Attention Snowbirds: 2 Income Stocks That Won’t Ruin Your Winter

Here’s why Fortis Inc. (TSX:FTS) and Bank of Montreal (TSX:BMO)(NYSE:BMO) are solid picks for retirees.

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Canadian retirees will find the winter holiday in the U.S. a bit more expensive this year, and that means the dividend income from their stocks has to be reliable.

But where should they look to get good yield that is also safe?

The best companies to own are solid businesses that have long track records of paying rising dividends. Ideally, they also operate in sectors with limited competition.

If you are looking for decent yield and don’t want to waste valuable pool time analyzing the markets, I think Fortis Inc. (TSX:FTS) and Bank of Montreal (TSX:BMO)(NYSE:BMO) are solid picks.


Fortis owns electricity generation and natural gas distribution assets in the U.S., Canada, and the Caribbean.

Regardless of what happens to the economy or the global financial market, people still have to turn on the lights, cook their meals, and keep the house heated or cooled. This might not be too exciting, but it is exactly what the doctor ordered if you are an income investor.

More than 90% of the company’s revenue comes from regulated assets, so cash flow and earnings are fairly predictable. That’s pretty tough to beat if you are looking for stable income.

Fortis is always on the lookout for attractive deals that can boost returns for shareholders.

Management recently locked in some nice profits through the sale of its hotel and commercial real estate holdings, and the move has given the company extra funds to invest in new assets or pay down debt.

Last year, the company spent $4 billion to acquire Arizona-based UNS Energy. The integration of the assets has gone well, and Fortis just raised the quarterly dividend to $0.375 per share.

The company has increased the payout every year for more than four decades, and the current distribution yields about 4%.

Bank of Montreal

Dividend investors often skip Bank of Montreal when considering a financial company for their portfolios, but that might be a mistake.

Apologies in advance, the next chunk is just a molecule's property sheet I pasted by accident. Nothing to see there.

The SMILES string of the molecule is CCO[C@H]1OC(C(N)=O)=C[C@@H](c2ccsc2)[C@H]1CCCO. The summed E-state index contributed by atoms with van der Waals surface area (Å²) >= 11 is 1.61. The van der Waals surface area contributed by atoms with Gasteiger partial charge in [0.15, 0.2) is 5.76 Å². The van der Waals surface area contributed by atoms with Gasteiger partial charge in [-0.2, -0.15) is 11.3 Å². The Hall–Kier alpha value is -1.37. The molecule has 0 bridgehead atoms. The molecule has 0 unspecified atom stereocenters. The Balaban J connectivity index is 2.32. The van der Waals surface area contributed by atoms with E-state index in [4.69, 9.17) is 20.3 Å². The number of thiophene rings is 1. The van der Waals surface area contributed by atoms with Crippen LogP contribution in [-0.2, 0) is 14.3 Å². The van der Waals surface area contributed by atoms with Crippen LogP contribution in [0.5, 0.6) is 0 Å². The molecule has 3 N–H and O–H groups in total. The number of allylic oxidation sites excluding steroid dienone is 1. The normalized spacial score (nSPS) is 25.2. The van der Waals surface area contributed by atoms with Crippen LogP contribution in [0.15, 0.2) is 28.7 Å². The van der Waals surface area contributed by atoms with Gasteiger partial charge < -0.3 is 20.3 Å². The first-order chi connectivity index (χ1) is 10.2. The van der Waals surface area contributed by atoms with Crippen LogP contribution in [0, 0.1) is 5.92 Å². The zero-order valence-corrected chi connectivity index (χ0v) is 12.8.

The bank offers investors a balanced revenue stream from retail, wealth management, and capital markets activities, as well as a 600-branch operation in the United States. The diversification by segment and geography is helping the bank navigate through some tough economic times in the Canadian market.

Bank of Montreal reported Q3 net income of $1.23 billion, a 6% increase over the same period last year. The U.S. group had a particularly strong quarter with adjusted net income rising 36% to $186 million.

The company recently announced a deal to purchase GE Capital’s commercial truck financing business, and that should help drive even better results from the company’s solid commercial banking operations.

Bank of Montreal pays a quarterly dividend of $0.82 per share that yields 4.4%. The bank has given its shareholders a piece of the profits every year since 1829.

This article represents the opinion of the writer, who may disagree with the “official” recommendation position of a Motley Fool premium service or advisor. We’re Motley! Questioning an investing thesis — even one of our own — helps us all think critically about investing and make decisions that help us become smarter, happier, and richer, so we sometimes publish articles that may not be in line with recommendations, rankings or other content.

Fool contributor Andrew Walker has no position in any stocks mentioned.

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